Microsoft Word Software Vulnerabilities

You may be wondering how a virus could infect your computer from Microsoft Word software. Many assume that viruses and other malicious software can only infect a computer if an executable file is downloaded or accessed from the internet, but this isn't always the case; malicious software is cleverly disguised as trusted software, or documents which can be opened by certified computer software, to exploit vulnerable system components.

If you open a potentially dangerous document in any version of Microsoft Word software below version 2003 (or 2003 itself if you do not have both service packs) then you could leave your computer at risk from serious malware infection. In this case, the buffer overload vulnerability is exploited; an unsolicited document will execute the buffer overload vulnerability in Microsoft Word using macros or corrupt information and execute an arbitrary code on the system. If the document is opened by a user who has administrative privileges then the attacker could easily access computer files, data and settings.

The first announcement of the buffer vulnerability was made by Microsoft Security in 2007 as a "critical" security update. Users with Microsoft 2000 or below, and in some instances users operating Microsoft Word XP software, were most at risk from the vulnerability.

However, Microsoft Security issued a Service Pack update immediately to reduce the risk of further infection. Users who are not aware of the security bulletin and are still using an older version of Microsoft Word software should consider downloading a new version of Microsoft Word, or the Microsoft Word Service Pack update.

Although the vulnerability did not cause widespread infection in this case, there is still a possibility of vulnerabilities being exploited in Microsoft Word software and future updates; as software evolves, so does malware and computer attacks. You can avoid attackers exploiting vulnerable Microsoft Word software components if you:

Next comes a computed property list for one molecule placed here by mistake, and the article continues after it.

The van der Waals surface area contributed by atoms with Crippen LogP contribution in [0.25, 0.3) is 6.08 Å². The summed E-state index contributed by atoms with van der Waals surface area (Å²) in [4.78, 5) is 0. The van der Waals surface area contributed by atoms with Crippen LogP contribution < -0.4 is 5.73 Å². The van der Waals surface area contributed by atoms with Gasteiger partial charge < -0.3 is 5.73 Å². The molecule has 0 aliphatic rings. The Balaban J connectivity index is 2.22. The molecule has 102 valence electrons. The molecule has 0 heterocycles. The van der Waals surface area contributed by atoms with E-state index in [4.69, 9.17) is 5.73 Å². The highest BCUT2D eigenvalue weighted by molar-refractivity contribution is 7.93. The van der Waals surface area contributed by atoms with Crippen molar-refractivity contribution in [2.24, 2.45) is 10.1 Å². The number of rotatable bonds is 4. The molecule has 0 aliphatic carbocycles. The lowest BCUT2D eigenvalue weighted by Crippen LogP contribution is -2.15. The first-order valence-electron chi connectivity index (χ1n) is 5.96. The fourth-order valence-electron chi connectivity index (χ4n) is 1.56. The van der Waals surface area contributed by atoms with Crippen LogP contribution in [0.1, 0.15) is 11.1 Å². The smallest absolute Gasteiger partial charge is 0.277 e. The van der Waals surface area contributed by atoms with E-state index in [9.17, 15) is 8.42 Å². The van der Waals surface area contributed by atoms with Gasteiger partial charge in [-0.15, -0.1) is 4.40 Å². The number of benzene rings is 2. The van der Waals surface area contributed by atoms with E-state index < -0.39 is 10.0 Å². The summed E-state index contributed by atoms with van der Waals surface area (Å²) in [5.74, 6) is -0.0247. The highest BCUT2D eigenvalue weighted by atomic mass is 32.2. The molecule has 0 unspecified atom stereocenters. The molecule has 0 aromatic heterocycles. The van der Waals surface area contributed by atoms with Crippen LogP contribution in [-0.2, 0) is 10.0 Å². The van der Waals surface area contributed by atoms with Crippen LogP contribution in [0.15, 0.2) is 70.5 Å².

1. Do not open unsolicited documents.

This includes documents from the internet, from e-mails or other sources where the origin or contents of the word document are not known.

2. Avoid opening documents with unknown file extensions.

Pay close attention to file extensions. Malicious software may not be saved as ".doc" in some instances. However, your computer will call on Microsoft Office software to open certain files if the extensions are similar to normal Microsoft Office extensions, such as ".d0c" or".doc!x" extensions were are not valid Microsoft Word extensions.

3. Keep your anti-virus software up to date.

Anti-virus software is constantly updated to keep up with new malicious devices and infections parading the internet. If you want to protect your Microsoft Word software and your computer from dangerous infections then you should install a well known anti-virus software and always update when your anti-virus software alerts you to application upgrades, or new versions.

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